British Prime Minister Rishi Sunak has said that China is posing the biggest security challenge considering it far beyond the threat that the West believes Russia posed after its war in Ukraine.
PM Sunak while speaking in Hiroshima, said: “China is challenging global security and prosperity of our age with the means and intent to reshape the world order.”
The UK PM was of the view that Group of Seven (G7) heads of state including Japan, the US, Canada and European nations expressed “unity and resolve” in confronting the problems posed by Beijing.
The joint G7 communique pointed towards mitigating the risk rather than “de-coupling” from China despite warnings from France that the huddle should not be seen as being anti-Beijing.
“We will work together as the G7 and other countries to make sure that we can de-risk ourselves and the vulnerability of supply chains that we have seen from China, take the steps necessary to protect ourselves against hostile investment and do so in a way that doesn’t damage each other,” said Rishi Sunak.
The G7 statement also underlined to set up a new body to counter economic coercion by Beijing and others while adding that the nations “strongly oppose any unilateral attempts to change the status quo by force or coercion,” while referring to the issue of Taiwan.
Responding to a question about how much the G7 has done to resist Beijing, he said it had partly been about “just recognising the systemic challenge that China poses to the world order — it is the only country with both the means and intent to reshape the world order”.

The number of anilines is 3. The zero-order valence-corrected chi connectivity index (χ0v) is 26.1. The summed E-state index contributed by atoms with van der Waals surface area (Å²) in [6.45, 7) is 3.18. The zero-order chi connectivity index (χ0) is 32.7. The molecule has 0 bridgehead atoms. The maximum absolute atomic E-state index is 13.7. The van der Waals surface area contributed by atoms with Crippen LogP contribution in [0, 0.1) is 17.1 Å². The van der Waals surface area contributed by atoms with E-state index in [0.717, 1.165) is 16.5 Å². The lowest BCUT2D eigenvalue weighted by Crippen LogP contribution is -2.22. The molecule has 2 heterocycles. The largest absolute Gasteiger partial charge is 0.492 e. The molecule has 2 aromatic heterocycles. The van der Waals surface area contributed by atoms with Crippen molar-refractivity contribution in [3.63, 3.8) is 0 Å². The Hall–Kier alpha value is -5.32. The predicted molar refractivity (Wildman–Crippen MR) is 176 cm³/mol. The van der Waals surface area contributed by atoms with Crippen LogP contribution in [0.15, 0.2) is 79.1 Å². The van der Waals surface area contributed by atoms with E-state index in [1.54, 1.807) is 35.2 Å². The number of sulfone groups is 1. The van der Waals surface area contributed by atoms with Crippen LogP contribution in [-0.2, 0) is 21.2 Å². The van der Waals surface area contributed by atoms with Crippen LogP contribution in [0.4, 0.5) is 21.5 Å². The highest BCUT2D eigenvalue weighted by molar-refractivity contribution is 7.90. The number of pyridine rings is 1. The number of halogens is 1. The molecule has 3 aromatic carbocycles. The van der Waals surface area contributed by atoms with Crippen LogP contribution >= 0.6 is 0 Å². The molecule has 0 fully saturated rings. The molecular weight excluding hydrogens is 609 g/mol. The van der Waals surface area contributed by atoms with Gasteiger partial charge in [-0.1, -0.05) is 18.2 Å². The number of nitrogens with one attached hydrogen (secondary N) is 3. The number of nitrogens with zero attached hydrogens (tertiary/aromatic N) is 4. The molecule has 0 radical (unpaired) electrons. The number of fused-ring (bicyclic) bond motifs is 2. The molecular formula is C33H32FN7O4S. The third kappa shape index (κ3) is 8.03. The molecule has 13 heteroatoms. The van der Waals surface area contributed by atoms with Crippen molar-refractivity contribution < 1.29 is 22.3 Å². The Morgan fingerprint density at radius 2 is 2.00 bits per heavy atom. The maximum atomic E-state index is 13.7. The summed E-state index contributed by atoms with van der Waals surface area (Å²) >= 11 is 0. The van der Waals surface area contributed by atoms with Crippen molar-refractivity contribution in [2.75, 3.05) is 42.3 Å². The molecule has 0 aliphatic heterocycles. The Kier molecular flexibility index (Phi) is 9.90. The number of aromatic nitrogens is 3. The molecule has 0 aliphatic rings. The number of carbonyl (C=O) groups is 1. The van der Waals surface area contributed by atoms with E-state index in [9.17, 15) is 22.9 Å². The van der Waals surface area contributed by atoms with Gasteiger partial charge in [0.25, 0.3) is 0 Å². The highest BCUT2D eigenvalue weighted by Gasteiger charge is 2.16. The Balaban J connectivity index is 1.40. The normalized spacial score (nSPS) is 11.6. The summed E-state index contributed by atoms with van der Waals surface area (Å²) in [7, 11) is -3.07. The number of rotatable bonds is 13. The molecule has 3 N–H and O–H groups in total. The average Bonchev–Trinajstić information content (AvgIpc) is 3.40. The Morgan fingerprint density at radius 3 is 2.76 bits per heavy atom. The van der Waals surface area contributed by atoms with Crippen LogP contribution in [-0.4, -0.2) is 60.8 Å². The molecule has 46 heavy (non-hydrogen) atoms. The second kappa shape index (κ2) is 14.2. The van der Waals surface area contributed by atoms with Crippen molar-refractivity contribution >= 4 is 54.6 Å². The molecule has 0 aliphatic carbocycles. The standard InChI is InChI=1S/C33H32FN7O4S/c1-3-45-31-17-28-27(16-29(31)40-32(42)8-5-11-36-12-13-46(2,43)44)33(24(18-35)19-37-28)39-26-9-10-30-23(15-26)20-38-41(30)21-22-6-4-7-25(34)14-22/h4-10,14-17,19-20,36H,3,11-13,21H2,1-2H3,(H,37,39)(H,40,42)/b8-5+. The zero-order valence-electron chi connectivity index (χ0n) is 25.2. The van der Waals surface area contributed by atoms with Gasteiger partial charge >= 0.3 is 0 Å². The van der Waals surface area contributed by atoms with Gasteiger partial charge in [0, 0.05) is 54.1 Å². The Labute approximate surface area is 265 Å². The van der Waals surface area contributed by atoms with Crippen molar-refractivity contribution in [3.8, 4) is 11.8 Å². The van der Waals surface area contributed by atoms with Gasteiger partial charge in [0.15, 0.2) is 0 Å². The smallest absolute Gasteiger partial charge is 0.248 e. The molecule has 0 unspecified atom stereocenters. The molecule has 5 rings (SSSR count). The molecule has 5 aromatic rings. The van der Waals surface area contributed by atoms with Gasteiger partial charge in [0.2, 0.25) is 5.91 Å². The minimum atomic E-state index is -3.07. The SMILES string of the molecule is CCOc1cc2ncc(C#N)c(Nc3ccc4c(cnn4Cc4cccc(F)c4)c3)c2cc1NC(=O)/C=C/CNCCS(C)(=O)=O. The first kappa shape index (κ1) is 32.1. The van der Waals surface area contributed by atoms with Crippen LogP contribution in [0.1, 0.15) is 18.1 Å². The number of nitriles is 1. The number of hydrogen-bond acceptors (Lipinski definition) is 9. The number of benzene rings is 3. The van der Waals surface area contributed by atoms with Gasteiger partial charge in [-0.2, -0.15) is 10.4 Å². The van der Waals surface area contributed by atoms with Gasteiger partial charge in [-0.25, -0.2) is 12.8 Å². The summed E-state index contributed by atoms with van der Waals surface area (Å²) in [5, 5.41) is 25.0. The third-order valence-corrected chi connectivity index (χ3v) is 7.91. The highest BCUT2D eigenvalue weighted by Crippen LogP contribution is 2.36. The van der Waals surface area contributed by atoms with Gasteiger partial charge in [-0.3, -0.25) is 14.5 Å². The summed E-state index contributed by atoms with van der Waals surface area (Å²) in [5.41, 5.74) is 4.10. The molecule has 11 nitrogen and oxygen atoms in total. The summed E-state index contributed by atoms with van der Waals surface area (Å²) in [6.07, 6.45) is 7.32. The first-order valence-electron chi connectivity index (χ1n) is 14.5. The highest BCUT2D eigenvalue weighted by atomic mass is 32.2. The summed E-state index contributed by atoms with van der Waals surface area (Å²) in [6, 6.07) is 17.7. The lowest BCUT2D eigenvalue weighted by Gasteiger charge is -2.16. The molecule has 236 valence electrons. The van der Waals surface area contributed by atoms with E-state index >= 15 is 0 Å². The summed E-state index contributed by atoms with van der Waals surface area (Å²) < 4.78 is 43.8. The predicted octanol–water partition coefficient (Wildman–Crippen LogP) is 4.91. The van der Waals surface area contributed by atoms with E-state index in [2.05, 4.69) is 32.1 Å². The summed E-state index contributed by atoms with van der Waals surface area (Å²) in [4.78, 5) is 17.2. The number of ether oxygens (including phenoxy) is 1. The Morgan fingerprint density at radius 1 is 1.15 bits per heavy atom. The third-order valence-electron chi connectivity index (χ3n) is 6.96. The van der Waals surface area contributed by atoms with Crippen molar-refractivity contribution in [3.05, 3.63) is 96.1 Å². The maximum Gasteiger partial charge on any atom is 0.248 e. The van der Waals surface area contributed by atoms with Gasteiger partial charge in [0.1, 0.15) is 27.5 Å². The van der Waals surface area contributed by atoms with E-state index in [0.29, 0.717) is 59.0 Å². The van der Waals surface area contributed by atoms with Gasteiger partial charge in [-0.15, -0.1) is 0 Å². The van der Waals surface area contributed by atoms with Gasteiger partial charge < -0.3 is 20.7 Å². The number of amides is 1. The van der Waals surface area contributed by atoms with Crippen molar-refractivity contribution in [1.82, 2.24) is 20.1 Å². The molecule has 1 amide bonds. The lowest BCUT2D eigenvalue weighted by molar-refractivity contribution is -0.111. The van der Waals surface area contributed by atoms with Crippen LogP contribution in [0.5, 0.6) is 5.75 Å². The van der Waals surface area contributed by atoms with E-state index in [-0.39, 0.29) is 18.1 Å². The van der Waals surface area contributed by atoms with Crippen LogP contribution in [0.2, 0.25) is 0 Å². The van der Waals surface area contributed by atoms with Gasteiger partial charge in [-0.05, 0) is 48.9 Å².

“There had also been conversations about ensuring that important technology pertinent to our security does not leak to China,” he added.
The statement after the three-day summit that took place in Hiroshima Friday unscored relations with Beijing as a challenge rather than a threat but it had tough words calling on China not to interfere “activities”.
The statement noted that G7 countries — that include Japan, Canada, the US, the UK, Italy, Germany and France — were “gravely concerned” about territorial disputes in the South China Sea and urged Beijing to use its influence with Russia to withdraw from Ukraine.
While responding towards the G7 statement, China expressed “strong dissatisfaction” and lodged a complaint with the hosts, Japan.
There are a number of China critics in the Conservative Party. This week, former Prime Minister Liz Truss visited Taiwan and urged the incumbent PM to toughen his approach to Beijing.